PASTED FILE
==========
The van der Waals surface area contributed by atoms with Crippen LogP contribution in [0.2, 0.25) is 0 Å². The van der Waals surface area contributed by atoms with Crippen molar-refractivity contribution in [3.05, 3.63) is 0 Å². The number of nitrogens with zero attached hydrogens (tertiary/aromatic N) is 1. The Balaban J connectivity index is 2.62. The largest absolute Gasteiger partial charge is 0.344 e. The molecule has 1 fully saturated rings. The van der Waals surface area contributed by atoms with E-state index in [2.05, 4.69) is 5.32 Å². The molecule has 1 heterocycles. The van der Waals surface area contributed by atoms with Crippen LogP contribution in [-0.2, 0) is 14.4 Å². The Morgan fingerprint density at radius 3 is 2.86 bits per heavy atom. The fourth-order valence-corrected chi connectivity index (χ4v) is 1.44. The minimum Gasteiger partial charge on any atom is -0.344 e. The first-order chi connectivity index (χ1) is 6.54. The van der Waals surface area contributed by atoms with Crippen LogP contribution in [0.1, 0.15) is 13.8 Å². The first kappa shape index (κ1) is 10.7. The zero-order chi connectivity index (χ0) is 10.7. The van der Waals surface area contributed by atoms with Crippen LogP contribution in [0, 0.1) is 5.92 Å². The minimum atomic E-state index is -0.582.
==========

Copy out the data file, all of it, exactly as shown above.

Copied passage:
The van der Waals surface area contributed by atoms with Crippen LogP contribution in [0.2, 0.25) is 0 Å². The van der Waals surface area contributed by atoms with Crippen molar-refractivity contribution in [3.05, 3.63) is 0 Å². The number of nitrogens with zero attached hydrogens (tertiary/aromatic N) is 1. The Balaban J connectivity index is 2.62. The largest absolute Gasteiger partial charge is 0.344 e. The molecule has 1 fully saturated rings. The van der Waals surface area contributed by atoms with E-state index in [2.05, 4.69) is 5.32 Å². The molecule has 1 heterocycles. The van der Waals surface area contributed by atoms with Crippen LogP contribution in [-0.2, 0) is 14.4 Å². The Morgan fingerprint density at radius 3 is 2.86 bits per heavy atom. The fourth-order valence-corrected chi connectivity index (χ4v) is 1.44. The minimum Gasteiger partial charge on any atom is -0.344 e. The first-order chi connectivity index (χ1) is 6.54. The van der Waals surface area contributed by atoms with Crippen LogP contribution in [0.1, 0.15) is 13.8 Å². The first kappa shape index (κ1) is 10.7. The zero-order chi connectivity index (χ0) is 10.7. The van der Waals surface area contributed by atoms with Crippen LogP contribution in [0, 0.1) is 5.92 Å². The minimum atomic E-state index is -0.582.